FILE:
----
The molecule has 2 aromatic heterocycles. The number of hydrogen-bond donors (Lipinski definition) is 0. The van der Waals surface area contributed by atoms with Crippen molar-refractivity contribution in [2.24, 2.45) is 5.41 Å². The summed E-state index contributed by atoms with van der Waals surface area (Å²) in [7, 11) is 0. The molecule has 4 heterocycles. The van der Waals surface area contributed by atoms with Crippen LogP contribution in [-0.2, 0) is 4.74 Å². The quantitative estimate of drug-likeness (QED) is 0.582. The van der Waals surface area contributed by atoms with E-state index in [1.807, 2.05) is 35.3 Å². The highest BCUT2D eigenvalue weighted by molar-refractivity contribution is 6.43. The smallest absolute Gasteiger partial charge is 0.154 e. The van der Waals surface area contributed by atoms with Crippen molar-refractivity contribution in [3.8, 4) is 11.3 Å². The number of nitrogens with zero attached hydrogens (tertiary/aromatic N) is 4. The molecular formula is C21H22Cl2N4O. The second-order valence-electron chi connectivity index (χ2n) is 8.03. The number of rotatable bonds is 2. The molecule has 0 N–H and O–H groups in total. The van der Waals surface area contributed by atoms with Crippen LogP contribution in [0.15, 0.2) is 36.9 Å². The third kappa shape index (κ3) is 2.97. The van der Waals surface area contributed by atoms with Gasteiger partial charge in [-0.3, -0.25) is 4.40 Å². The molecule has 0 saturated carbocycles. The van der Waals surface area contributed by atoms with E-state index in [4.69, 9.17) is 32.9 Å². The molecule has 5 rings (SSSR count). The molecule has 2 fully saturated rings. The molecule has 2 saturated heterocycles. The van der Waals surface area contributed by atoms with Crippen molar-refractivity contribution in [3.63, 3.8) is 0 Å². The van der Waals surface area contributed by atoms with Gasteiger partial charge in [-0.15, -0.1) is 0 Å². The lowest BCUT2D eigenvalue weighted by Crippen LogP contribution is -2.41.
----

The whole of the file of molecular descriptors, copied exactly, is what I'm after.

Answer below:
The molecule has 2 aromatic heterocycles. The number of hydrogen-bond donors (Lipinski definition) is 0. The van der Waals surface area contributed by atoms with Crippen molar-refractivity contribution in [2.24, 2.45) is 5.41 Å². The summed E-state index contributed by atoms with van der Waals surface area (Å²) in [7, 11) is 0. The molecule has 4 heterocycles. The van der Waals surface area contributed by atoms with Crippen LogP contribution in [-0.2, 0) is 4.74 Å². The quantitative estimate of drug-likeness (QED) is 0.582. The van der Waals surface area contributed by atoms with E-state index in [1.807, 2.05) is 35.3 Å². The highest BCUT2D eigenvalue weighted by molar-refractivity contribution is 6.43. The smallest absolute Gasteiger partial charge is 0.154 e. The van der Waals surface area contributed by atoms with Crippen molar-refractivity contribution in [3.8, 4) is 11.3 Å². The number of nitrogens with zero attached hydrogens (tertiary/aromatic N) is 4. The molecular formula is C21H22Cl2N4O. The second-order valence-electron chi connectivity index (χ2n) is 8.03. The number of rotatable bonds is 2. The molecule has 0 N–H and O–H groups in total. The van der Waals surface area contributed by atoms with Crippen LogP contribution in [0.15, 0.2) is 36.9 Å². The third kappa shape index (κ3) is 2.97. The van der Waals surface area contributed by atoms with Gasteiger partial charge in [-0.3, -0.25) is 4.40 Å². The molecule has 0 saturated carbocycles. The van der Waals surface area contributed by atoms with E-state index in [4.69, 9.17) is 32.9 Å². The molecule has 5 rings (SSSR count). The molecule has 2 fully saturated rings. The molecule has 2 saturated heterocycles. The van der Waals surface area contributed by atoms with Crippen molar-refractivity contribution in [3.63, 3.8) is 0 Å². The van der Waals surface area contributed by atoms with Gasteiger partial charge in [-0.15, -0.1) is 0 Å². The lowest BCUT2D eigenvalue weighted by Crippen LogP contribution is -2.41.